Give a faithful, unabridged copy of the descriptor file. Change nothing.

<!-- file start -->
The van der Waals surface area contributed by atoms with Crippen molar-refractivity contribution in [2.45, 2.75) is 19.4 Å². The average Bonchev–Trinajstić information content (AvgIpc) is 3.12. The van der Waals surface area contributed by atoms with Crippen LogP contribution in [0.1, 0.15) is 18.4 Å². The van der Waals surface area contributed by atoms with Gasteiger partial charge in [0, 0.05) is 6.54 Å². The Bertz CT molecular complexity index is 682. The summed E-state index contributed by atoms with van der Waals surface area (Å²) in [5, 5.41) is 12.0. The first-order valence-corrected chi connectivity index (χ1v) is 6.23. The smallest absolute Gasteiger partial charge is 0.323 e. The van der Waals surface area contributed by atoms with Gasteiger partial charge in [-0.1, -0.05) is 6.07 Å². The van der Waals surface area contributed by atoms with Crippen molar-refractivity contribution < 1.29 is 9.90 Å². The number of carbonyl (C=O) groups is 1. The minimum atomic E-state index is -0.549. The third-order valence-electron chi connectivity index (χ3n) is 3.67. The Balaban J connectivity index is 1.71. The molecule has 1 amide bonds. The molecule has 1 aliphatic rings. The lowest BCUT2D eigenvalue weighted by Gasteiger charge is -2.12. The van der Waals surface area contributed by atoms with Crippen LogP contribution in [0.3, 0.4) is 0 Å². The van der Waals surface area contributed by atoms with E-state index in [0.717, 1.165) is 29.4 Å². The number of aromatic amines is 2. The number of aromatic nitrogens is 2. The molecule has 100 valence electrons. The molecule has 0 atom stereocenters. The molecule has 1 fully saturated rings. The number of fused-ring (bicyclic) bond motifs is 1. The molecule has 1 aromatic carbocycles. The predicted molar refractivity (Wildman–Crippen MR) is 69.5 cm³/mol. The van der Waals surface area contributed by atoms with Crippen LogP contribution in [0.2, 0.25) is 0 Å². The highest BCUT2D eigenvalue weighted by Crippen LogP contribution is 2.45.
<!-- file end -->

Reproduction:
The van der Waals surface area contributed by atoms with Crippen molar-refractivity contribution in [2.45, 2.75) is 19.4 Å². The average Bonchev–Trinajstić information content (AvgIpc) is 3.12. The van der Waals surface area contributed by atoms with Crippen LogP contribution in [0.1, 0.15) is 18.4 Å². The van der Waals surface area contributed by atoms with Gasteiger partial charge in [0, 0.05) is 6.54 Å². The Bertz CT molecular complexity index is 682. The summed E-state index contributed by atoms with van der Waals surface area (Å²) in [5, 5.41) is 12.0. The first-order valence-corrected chi connectivity index (χ1v) is 6.23. The smallest absolute Gasteiger partial charge is 0.323 e. The van der Waals surface area contributed by atoms with Gasteiger partial charge in [-0.1, -0.05) is 6.07 Å². The van der Waals surface area contributed by atoms with Crippen molar-refractivity contribution < 1.29 is 9.90 Å². The number of carbonyl (C=O) groups is 1. The minimum atomic E-state index is -0.549. The third-order valence-electron chi connectivity index (χ3n) is 3.67. The Balaban J connectivity index is 1.71. The molecule has 1 amide bonds. The molecule has 1 aliphatic rings. The lowest BCUT2D eigenvalue weighted by Gasteiger charge is -2.12. The van der Waals surface area contributed by atoms with Crippen LogP contribution in [0.3, 0.4) is 0 Å². The van der Waals surface area contributed by atoms with E-state index in [0.717, 1.165) is 29.4 Å². The number of aromatic amines is 2. The number of aromatic nitrogens is 2. The molecule has 100 valence electrons. The molecule has 0 atom stereocenters. The molecule has 1 fully saturated rings. The number of fused-ring (bicyclic) bond motifs is 1. The molecule has 1 aromatic carbocycles. The predicted molar refractivity (Wildman–Crippen MR) is 69.5 cm³/mol. The van der Waals surface area contributed by atoms with Crippen LogP contribution in [0.2, 0.25) is 0 Å². The highest BCUT2D eigenvalue weighted by Crippen LogP contribution is 2.45.